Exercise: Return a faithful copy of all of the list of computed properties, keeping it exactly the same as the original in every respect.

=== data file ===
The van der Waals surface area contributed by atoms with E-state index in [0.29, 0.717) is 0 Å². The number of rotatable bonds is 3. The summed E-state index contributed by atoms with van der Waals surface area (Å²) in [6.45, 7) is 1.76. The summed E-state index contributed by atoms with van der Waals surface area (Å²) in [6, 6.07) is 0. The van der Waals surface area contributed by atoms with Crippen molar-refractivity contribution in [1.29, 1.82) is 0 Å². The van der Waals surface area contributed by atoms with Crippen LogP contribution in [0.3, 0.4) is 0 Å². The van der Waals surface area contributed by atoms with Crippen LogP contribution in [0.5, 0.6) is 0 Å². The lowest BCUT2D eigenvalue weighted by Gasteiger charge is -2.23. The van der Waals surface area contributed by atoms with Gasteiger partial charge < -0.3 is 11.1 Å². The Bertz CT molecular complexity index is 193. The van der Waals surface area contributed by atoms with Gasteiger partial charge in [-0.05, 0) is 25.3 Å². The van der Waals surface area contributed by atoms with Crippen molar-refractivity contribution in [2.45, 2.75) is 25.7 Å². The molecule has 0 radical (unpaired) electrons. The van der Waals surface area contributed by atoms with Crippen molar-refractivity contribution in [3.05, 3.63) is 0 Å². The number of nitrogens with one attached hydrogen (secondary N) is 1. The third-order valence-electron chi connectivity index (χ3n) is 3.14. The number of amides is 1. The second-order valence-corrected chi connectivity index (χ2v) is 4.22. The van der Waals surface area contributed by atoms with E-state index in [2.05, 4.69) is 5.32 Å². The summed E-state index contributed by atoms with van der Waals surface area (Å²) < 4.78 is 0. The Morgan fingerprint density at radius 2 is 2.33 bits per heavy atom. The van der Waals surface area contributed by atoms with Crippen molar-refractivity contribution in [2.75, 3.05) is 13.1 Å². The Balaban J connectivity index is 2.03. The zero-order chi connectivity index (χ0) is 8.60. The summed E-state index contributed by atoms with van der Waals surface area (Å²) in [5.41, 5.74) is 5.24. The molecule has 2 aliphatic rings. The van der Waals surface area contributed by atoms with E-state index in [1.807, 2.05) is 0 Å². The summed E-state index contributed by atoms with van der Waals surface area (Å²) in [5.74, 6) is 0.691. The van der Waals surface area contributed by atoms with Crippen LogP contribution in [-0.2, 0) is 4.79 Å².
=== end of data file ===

The van der Waals surface area contributed by atoms with E-state index in [0.29, 0.717) is 0 Å². The number of rotatable bonds is 3. The summed E-state index contributed by atoms with van der Waals surface area (Å²) in [6.45, 7) is 1.76. The summed E-state index contributed by atoms with van der Waals surface area (Å²) in [6, 6.07) is 0. The van der Waals surface area contributed by atoms with Crippen molar-refractivity contribution in [1.29, 1.82) is 0 Å². The van der Waals surface area contributed by atoms with Crippen LogP contribution in [0.3, 0.4) is 0 Å². The van der Waals surface area contributed by atoms with Crippen LogP contribution in [0.5, 0.6) is 0 Å². The lowest BCUT2D eigenvalue weighted by Gasteiger charge is -2.23. The van der Waals surface area contributed by atoms with Gasteiger partial charge < -0.3 is 11.1 Å². The Bertz CT molecular complexity index is 193. The van der Waals surface area contributed by atoms with Gasteiger partial charge in [-0.05, 0) is 25.3 Å². The van der Waals surface area contributed by atoms with Crippen molar-refractivity contribution in [2.45, 2.75) is 25.7 Å². The molecule has 0 radical (unpaired) electrons. The van der Waals surface area contributed by atoms with Crippen molar-refractivity contribution in [3.05, 3.63) is 0 Å². The number of nitrogens with one attached hydrogen (secondary N) is 1. The third-order valence-electron chi connectivity index (χ3n) is 3.14. The number of amides is 1. The second-order valence-corrected chi connectivity index (χ2v) is 4.22. The van der Waals surface area contributed by atoms with E-state index in [2.05, 4.69) is 5.32 Å². The summed E-state index contributed by atoms with van der Waals surface area (Å²) < 4.78 is 0. The Morgan fingerprint density at radius 2 is 2.33 bits per heavy atom. The van der Waals surface area contributed by atoms with Crippen molar-refractivity contribution in [2.75, 3.05) is 13.1 Å². The Balaban J connectivity index is 2.03. The zero-order chi connectivity index (χ0) is 8.60. The summed E-state index contributed by atoms with van der Waals surface area (Å²) in [5.41, 5.74) is 5.24. The molecule has 2 aliphatic rings. The van der Waals surface area contributed by atoms with E-state index in [1.807, 2.05) is 0 Å². The summed E-state index contributed by atoms with van der Waals surface area (Å²) in [5.74, 6) is 0.691. The van der Waals surface area contributed by atoms with Crippen LogP contribution in [-0.2, 0) is 4.79 Å².